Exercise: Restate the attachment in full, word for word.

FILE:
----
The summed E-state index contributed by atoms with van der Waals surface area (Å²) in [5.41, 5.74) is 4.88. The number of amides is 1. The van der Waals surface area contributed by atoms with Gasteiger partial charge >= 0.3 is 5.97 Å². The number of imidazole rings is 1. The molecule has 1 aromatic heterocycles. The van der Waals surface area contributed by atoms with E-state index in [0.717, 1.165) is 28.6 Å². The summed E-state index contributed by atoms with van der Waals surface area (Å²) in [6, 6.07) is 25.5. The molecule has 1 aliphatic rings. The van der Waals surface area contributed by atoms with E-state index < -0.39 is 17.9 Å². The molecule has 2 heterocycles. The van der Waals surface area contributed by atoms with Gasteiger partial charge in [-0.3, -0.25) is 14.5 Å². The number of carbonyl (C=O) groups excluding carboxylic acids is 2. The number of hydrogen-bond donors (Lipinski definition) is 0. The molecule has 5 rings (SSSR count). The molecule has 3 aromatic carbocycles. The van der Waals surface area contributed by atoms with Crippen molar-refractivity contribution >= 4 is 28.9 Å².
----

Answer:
The summed E-state index contributed by atoms with van der Waals surface area (Å²) in [5.41, 5.74) is 4.88. The number of amides is 1. The van der Waals surface area contributed by atoms with Gasteiger partial charge >= 0.3 is 5.97 Å². The number of imidazole rings is 1. The molecule has 1 aromatic heterocycles. The van der Waals surface area contributed by atoms with E-state index in [0.717, 1.165) is 28.6 Å². The summed E-state index contributed by atoms with van der Waals surface area (Å²) in [6, 6.07) is 25.5. The molecule has 1 aliphatic rings. The van der Waals surface area contributed by atoms with E-state index < -0.39 is 17.9 Å². The molecule has 2 heterocycles. The van der Waals surface area contributed by atoms with Gasteiger partial charge in [-0.3, -0.25) is 14.5 Å². The number of carbonyl (C=O) groups excluding carboxylic acids is 2. The number of hydrogen-bond donors (Lipinski definition) is 0. The molecule has 5 rings (SSSR count). The molecule has 3 aromatic carbocycles. The van der Waals surface area contributed by atoms with Crippen molar-refractivity contribution >= 4 is 28.9 Å².